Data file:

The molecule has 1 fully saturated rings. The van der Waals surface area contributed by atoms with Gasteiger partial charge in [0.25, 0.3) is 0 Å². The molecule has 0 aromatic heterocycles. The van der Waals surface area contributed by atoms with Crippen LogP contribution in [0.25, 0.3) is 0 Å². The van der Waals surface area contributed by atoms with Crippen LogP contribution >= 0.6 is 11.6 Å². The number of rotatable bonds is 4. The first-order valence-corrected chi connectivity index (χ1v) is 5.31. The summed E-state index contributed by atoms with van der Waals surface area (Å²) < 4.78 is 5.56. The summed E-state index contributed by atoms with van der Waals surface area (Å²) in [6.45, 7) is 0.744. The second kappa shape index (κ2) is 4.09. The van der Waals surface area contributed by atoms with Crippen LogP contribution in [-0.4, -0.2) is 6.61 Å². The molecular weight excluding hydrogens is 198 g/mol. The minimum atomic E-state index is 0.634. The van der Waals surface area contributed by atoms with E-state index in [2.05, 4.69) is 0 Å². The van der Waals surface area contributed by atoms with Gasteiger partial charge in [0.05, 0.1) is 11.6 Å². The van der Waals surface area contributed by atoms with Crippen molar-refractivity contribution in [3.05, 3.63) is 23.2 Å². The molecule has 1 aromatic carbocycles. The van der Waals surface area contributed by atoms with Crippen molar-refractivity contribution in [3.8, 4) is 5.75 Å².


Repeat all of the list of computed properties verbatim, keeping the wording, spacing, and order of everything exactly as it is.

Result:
The molecule has 1 fully saturated rings. The van der Waals surface area contributed by atoms with Gasteiger partial charge in [0.25, 0.3) is 0 Å². The molecule has 0 aromatic heterocycles. The van der Waals surface area contributed by atoms with Crippen LogP contribution in [0.25, 0.3) is 0 Å². The van der Waals surface area contributed by atoms with Crippen LogP contribution >= 0.6 is 11.6 Å². The number of rotatable bonds is 4. The first-order valence-corrected chi connectivity index (χ1v) is 5.31. The summed E-state index contributed by atoms with van der Waals surface area (Å²) < 4.78 is 5.56. The summed E-state index contributed by atoms with van der Waals surface area (Å²) in [6.45, 7) is 0.744. The second kappa shape index (κ2) is 4.09. The van der Waals surface area contributed by atoms with Crippen LogP contribution in [-0.4, -0.2) is 6.61 Å². The molecular weight excluding hydrogens is 198 g/mol. The minimum atomic E-state index is 0.634. The van der Waals surface area contributed by atoms with E-state index in [2.05, 4.69) is 0 Å². The van der Waals surface area contributed by atoms with Gasteiger partial charge in [0.05, 0.1) is 11.6 Å². The van der Waals surface area contributed by atoms with Crippen molar-refractivity contribution in [3.05, 3.63) is 23.2 Å². The molecule has 1 aromatic carbocycles. The van der Waals surface area contributed by atoms with Crippen molar-refractivity contribution in [3.8, 4) is 5.75 Å².